The Simple Christmas Dinner from!

The thought of preparing a successful Christmas lunch fills a lot of people with cold terror. What vegetables to use? How to cook the turkey and how long for? When to cook the veg? How far in advance should I have planned things? Questions, questions, terror and panic.

We thought we’d take the worry and stress out of it so, armed with a turkey, a selection of quality veg, a range cooker and resident chef Tom, we prepared a lunch here in the studio. In two and a half hours, start to finish. And we took pics along the way. Good eh?

OK, let’s get going...


You will need (typically):
1 free range turkey - ours was 4kg and served 8 people as a main course. There was none left over.
2kg potatoes (ideally Maris Pipers)
400g parsnips
400g carrots
2 large red onions
500g brussels sprouts
200g shallots
1 bulb of garlic
Sprigs of fresh rosemary
500ml chicken stock (or if brave enough, boil turkey giblets for an hour to make your own!)
Splash white wine
Sea salt & black pepper.

buttering turkey

Take your turkey and rub butter into the skin, both topside and underside. Grind black pepper and sea salt all over.

stuffing turkey

Stuff the cavity of the bird with chopped red onion, whole shallots and fresh rosemary.

buttering turkey

Now for the controversial bit - we turned the bird

upside down

in the roasting tin before placing into the oven. We then drizzled a little more melted butter over the top. The logic behind the upside down cooking is that most juices will run down into the breast during cooking, allowing the meat to stay moist. Makes perfect sense!

Place the bird into a preheated oven, ours is fanned so was set to 180°C (Gas Mark 4), for the amount of time recommended on this website depending on weight. This is just a guide however - our turkey weighed 4kg and took just 2 hours to be cooked perfectly in the fanned oven. If your electric oven is not fanned, adjust your cooking time by and additional 30 mins or so, or set it a bit higher to 200°C.

chopped potatoes

Peel your potatoes and chop into decent sized pieces. Place in a pan and cover with cold water - add salt, then put over a medium to high heat until boiling. Turn the heat down and simmer for about 20 minutes or until the outside is softened. Put a large oven dish containing oil into the oven to heat up.

slicing shallots

chopped vegetables for roasting

Peel your shallots, red onions and parsnips and wash your carrots. Roughly chop the red onions into decent sized pieces. Peel your garlic cloves, chop some fresh rosemary and add all into a roasting dish. Pour a healthy glug of oil over the top, grind some black pepper and some see salt over the top, and by this time ...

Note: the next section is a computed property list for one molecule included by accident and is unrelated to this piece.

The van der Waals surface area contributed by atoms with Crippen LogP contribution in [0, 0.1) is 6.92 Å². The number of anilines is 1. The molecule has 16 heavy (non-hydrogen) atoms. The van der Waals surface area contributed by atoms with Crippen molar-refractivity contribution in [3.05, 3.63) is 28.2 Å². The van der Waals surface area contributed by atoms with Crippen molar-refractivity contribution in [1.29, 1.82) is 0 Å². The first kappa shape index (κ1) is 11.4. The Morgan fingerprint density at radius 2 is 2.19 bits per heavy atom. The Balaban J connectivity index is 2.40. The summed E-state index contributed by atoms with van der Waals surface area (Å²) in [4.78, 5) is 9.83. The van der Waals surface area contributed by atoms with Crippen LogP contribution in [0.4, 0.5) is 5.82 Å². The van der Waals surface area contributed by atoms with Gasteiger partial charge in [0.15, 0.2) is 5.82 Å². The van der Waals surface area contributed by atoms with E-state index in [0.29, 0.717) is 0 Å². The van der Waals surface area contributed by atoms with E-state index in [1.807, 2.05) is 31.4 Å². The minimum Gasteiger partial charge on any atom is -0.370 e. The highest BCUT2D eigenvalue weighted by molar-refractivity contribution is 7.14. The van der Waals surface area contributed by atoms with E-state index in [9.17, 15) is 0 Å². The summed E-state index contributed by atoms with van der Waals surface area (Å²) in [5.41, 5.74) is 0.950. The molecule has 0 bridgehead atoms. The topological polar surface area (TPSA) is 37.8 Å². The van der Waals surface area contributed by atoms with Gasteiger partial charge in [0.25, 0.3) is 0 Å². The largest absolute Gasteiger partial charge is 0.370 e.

roasting potatoes

... the potatoes should be ready to drain, ‘roughening up’ by shaking in the pan, dropping into the preheated roasting dish containing the hot oil and sprinkling with salt. Toss the potatoes in the oil to cover. Place the potatoes and the dish containing the rest of the vegetables into the oven. If you have a conventional oven place the potatoes on the upper shelf to crispen up - on a fanned oven this is not as important, as the heat will be evenly distributed throughout the cavity.

basting turkey

30 minutes before the turkey is due to finish cooking, remove from the oven and flip it over to sit it the right way up in the roasting tin. Baste the turkey - and potatoes, ideally - in the juices from the bottom of the tin. Place back into the oven for the last 30 minutes.

Check that the turkey is cooked by piercing the thigh with a skewer - the juices will run clear when cooked fully throughout. Remove the turkey from the roasting dish (leave the juices in the tin and set aside!) and leave to rest, covered in foil, for 30 minutes. This will allow the meat fibres time to expand and the juices time to settle.

peeling sprouts

Peel your sprouts, place into a pan with some salt and cover with boiling water. Bring back to the boil and cook for 5 to 10 minutes. Drain and reserve water.

making gravy

Pour a small amount of white wine into the roasting dish you set aside earlier, still containing the turkey juices, and add to a medium heat, stirring to loosen any meat residue. Reduce by one half, then add 500ml of chicken stock. Continue stirring over the heat until a good consistency is achieved. If too thick, slowly add the water reserved from the sprouts to loosen. If too thin, add a paste of cornflour and water gradually to thicken.

By this time, your turkey will have rested and roast potatoes and roast veg should be done to perfection.

completed Christmas Dinner

Assemble into the original - now clean - roasting dish and add fresh rosemary sprigs.

Perfect - no sprawling ingredient list nor complicated technique. The end result is a beautifully simple, elegant Christmas dinner that tastes fantastic, as we can all attest to here in the studio.